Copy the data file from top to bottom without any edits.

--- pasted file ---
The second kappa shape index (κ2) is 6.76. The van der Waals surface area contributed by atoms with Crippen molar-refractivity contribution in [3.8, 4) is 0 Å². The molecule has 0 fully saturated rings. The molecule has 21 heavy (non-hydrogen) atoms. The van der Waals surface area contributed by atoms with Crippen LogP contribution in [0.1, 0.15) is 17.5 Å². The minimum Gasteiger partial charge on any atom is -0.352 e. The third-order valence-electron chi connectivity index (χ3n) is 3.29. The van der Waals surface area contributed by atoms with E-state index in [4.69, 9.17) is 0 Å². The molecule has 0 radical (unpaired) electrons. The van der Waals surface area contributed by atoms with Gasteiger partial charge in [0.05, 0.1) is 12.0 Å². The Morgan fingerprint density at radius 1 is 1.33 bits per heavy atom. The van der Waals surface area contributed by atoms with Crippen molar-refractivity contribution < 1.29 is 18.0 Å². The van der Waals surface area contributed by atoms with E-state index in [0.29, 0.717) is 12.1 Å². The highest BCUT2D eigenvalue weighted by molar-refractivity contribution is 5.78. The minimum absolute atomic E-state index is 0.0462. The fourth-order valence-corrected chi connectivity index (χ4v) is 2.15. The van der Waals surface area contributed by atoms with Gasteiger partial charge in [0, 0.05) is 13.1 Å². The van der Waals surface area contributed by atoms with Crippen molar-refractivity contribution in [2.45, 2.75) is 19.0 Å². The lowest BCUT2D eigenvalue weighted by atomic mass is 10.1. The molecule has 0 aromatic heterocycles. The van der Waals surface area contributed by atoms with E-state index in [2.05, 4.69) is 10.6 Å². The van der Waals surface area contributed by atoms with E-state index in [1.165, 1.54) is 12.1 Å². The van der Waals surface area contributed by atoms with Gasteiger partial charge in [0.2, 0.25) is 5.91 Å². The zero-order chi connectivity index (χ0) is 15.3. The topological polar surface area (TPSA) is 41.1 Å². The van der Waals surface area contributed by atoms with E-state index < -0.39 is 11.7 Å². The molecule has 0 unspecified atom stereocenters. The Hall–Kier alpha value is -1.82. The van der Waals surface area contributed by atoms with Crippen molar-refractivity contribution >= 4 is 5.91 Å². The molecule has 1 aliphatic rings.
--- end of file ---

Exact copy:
The second kappa shape index (κ2) is 6.76. The van der Waals surface area contributed by atoms with Crippen molar-refractivity contribution in [3.8, 4) is 0 Å². The molecule has 0 fully saturated rings. The molecule has 21 heavy (non-hydrogen) atoms. The van der Waals surface area contributed by atoms with Crippen LogP contribution in [0.1, 0.15) is 17.5 Å². The minimum Gasteiger partial charge on any atom is -0.352 e. The third-order valence-electron chi connectivity index (χ3n) is 3.29. The van der Waals surface area contributed by atoms with E-state index in [4.69, 9.17) is 0 Å². The molecule has 0 radical (unpaired) electrons. The van der Waals surface area contributed by atoms with Gasteiger partial charge in [0.05, 0.1) is 12.0 Å². The Morgan fingerprint density at radius 1 is 1.33 bits per heavy atom. The van der Waals surface area contributed by atoms with Crippen molar-refractivity contribution < 1.29 is 18.0 Å². The van der Waals surface area contributed by atoms with E-state index in [0.29, 0.717) is 12.1 Å². The highest BCUT2D eigenvalue weighted by molar-refractivity contribution is 5.78. The minimum absolute atomic E-state index is 0.0462. The fourth-order valence-corrected chi connectivity index (χ4v) is 2.15. The van der Waals surface area contributed by atoms with Gasteiger partial charge in [0, 0.05) is 13.1 Å². The van der Waals surface area contributed by atoms with Crippen molar-refractivity contribution in [2.45, 2.75) is 19.0 Å². The lowest BCUT2D eigenvalue weighted by atomic mass is 10.1. The molecule has 0 aromatic heterocycles. The van der Waals surface area contributed by atoms with E-state index in [2.05, 4.69) is 10.6 Å². The van der Waals surface area contributed by atoms with E-state index in [1.165, 1.54) is 12.1 Å². The van der Waals surface area contributed by atoms with Gasteiger partial charge in [0.2, 0.25) is 5.91 Å². The zero-order chi connectivity index (χ0) is 15.3. The topological polar surface area (TPSA) is 41.1 Å². The van der Waals surface area contributed by atoms with E-state index < -0.39 is 11.7 Å². The molecule has 0 unspecified atom stereocenters. The Hall–Kier alpha value is -1.82. The van der Waals surface area contributed by atoms with Crippen molar-refractivity contribution >= 4 is 5.91 Å². The molecule has 1 aliphatic rings.